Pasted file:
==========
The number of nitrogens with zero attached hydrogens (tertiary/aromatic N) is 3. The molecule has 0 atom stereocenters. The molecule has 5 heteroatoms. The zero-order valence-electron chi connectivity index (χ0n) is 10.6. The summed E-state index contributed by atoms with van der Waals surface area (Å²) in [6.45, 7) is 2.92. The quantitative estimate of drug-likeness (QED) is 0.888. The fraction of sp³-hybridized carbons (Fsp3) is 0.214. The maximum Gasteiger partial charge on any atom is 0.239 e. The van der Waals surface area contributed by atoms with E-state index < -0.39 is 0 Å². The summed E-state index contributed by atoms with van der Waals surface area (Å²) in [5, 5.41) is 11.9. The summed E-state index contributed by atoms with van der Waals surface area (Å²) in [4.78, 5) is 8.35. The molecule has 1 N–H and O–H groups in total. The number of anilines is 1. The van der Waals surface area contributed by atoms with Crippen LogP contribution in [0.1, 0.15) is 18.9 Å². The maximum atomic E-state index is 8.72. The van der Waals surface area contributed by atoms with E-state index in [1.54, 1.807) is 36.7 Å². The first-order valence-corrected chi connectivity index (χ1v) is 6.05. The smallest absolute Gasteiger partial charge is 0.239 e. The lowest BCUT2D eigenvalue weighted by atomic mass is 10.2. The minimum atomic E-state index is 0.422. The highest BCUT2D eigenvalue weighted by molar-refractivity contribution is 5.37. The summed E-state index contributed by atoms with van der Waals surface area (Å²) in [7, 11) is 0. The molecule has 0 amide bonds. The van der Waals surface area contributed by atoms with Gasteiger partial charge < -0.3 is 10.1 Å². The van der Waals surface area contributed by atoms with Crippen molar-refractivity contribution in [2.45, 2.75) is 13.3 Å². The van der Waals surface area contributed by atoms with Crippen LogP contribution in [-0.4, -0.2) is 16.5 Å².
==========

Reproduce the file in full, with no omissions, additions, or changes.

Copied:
The number of nitrogens with zero attached hydrogens (tertiary/aromatic N) is 3. The molecule has 0 atom stereocenters. The molecule has 5 heteroatoms. The zero-order valence-electron chi connectivity index (χ0n) is 10.6. The summed E-state index contributed by atoms with van der Waals surface area (Å²) in [6.45, 7) is 2.92. The quantitative estimate of drug-likeness (QED) is 0.888. The fraction of sp³-hybridized carbons (Fsp3) is 0.214. The maximum Gasteiger partial charge on any atom is 0.239 e. The van der Waals surface area contributed by atoms with E-state index < -0.39 is 0 Å². The summed E-state index contributed by atoms with van der Waals surface area (Å²) in [5, 5.41) is 11.9. The summed E-state index contributed by atoms with van der Waals surface area (Å²) in [4.78, 5) is 8.35. The molecule has 1 N–H and O–H groups in total. The number of anilines is 1. The van der Waals surface area contributed by atoms with Crippen LogP contribution in [0.1, 0.15) is 18.9 Å². The maximum atomic E-state index is 8.72. The van der Waals surface area contributed by atoms with E-state index in [1.54, 1.807) is 36.7 Å². The first-order valence-corrected chi connectivity index (χ1v) is 6.05. The smallest absolute Gasteiger partial charge is 0.239 e. The lowest BCUT2D eigenvalue weighted by atomic mass is 10.2. The minimum atomic E-state index is 0.422. The highest BCUT2D eigenvalue weighted by molar-refractivity contribution is 5.37. The summed E-state index contributed by atoms with van der Waals surface area (Å²) in [7, 11) is 0. The molecule has 0 amide bonds. The van der Waals surface area contributed by atoms with Gasteiger partial charge < -0.3 is 10.1 Å². The van der Waals surface area contributed by atoms with Crippen molar-refractivity contribution in [2.45, 2.75) is 13.3 Å². The van der Waals surface area contributed by atoms with Crippen LogP contribution in [-0.4, -0.2) is 16.5 Å².